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February 08 2018


How Hearts & Science Uncovered Its Ad Fraud Problem: Hagedorn

Amongst a litany of crimes against digital ad effectiveness and transparency, one of the most-accused fraudulent tactics is fraudulent inventory.

Weaknesses in links in the ad-tech chain allow rogue ad sellers to present their sites as though they were those of peers with premium inventory. It is called “domain spoofing”, and it bugs the heck out of media agencies.

So Hearts & Science CEO Scott Hagedorn decided to do something about it.

Together with Megan Pagliuca, the former boss of Omnicom-owned Accuen, who joined his agency in September, Hagedorn began poking around in the ad supply chain to understand the fraud problem more deeply.

“We spent probably the last half of 2017 looking at unauthorized sellers that were entering into the mix, or spoof domains that were selling like they were CBS when they really weren’t CBS at all, they were another site completely,” he in this video interview with Beet.TV.

“Typically, those three things (DSPs, the SSPs, and the publishers) would bundle together and there would be hidden margin from somebody in that, or some unauthorized inventory. We, instead, did a lot of clean-up, and it’s a lot of work for us, but we cleaned up, I’d say, the supply chain on the publisher side.”

In January, News Corp’s UK newspaper division News UK cried fowl on domain spoofing when it published conclusions of its own experiment that revealed 2.9 million bids per hour were made on fake inventory purporting to be that of its own The Sun and The Times news sites – in just two hours on December 4.

It concluded ad buyers are being duped in to wasting up to £700,000 ($972,000) per month on misplaced advertising, saying: “Brands are being tricked into thinking they’re buying quality inventory, bidding on what they think is a premium site when it isn’t.”

But fraudulent tactics look like a game of Whack-a-mole.

No sooner had Hearts & Science’s Hagedorn cleaned up the domain spoofing problem, by working with White Ops, a company that exists to root out such tactics, he discovered a new threat practiced by fraudsters.

“They quickly migrated into building bot extensions that live within a lot of the browsers that spoof human activity,” he tells Beet.TV.

“The crazy thing about that is you can cookie, essentially, a bot, and then the bot potentially gets retargeted by ambient retargeting campaigns later. So now we’re starting to really study identity management, and identity resolution, and how we can stop potentially advertising to bots that are spoofing being humans.”

This video was produced at the 4A’s Data Summit in New York.   Please find other videos produced at the conference here.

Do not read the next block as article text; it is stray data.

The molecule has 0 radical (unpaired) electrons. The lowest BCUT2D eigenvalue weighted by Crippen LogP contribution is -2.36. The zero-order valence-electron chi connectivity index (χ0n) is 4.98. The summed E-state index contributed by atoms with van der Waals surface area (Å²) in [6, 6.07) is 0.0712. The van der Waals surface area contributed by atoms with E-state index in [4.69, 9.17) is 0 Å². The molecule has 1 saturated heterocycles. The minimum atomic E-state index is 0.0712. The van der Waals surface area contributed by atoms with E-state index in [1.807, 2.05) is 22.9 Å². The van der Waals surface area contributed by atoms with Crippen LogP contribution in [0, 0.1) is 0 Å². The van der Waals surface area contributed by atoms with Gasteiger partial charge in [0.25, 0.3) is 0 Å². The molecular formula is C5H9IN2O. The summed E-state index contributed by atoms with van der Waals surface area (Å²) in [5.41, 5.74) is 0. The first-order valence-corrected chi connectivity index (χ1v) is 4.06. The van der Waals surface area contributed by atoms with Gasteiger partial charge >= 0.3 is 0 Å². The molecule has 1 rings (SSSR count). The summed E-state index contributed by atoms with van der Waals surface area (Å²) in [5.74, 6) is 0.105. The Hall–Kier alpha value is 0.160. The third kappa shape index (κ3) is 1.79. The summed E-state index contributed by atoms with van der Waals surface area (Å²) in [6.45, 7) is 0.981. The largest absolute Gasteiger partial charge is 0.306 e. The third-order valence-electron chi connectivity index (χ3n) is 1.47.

February 07 2018


Making Marketing More Relevant, Cleaning Up Digital Hygiene: Bank Of America’s Lou Paskalis

NEW YORK – Marketing needs to become more relevant to corporate business outcomes, while the digital walled gardens suffering from hygiene issues need to clean up their act, according to Bank of America’s Lou Paskalis.

For starters, agencies need to perform a basic assessment for their clients and not avoid tough challenges, Paskalis, who is SVP, Consumer Engagement & Media Investment, explains in this interview with Beet.TV at the 4A’s Data Summit, where he was one of the featured speakers. That assessment should include asking:

• Does the client actually have a really strong customer lifetime value model?

• Is the marketing organization mapped to that?

• Does the client actually have a Customer Data platform and is the marketing and media function represented in those discussions along with analytics and technology?

• What is the client’s attribution solution? Does it truly have multi-touch in place that’s taking into account first and third party?

“If the answer to any of those questions is less than 100 percent, that’s where the agency needs to focus and they need to bring the clients along the journey,” Paskalis says. The way to make marketing more relevant to business outcomes is to “ensure that marketing has the right seat at the right table and is able to advocate for what we really think from a holistic customer perspective,” he adds.

Identity solutions remain a huge hurdle, according to Paskalis, who believes “the reality is we need to innovate around identity.” Being able to determine whether ad messaging is reaching the same people on different platforms facilitates the delivery of episodic creative. “If we don’t do that, we run the risk of becoming irrelevant. As the social media algorithms get more and more precise around putting things in front of you that are exactly relevant to you, marketers need to build muscle memory in that same area.”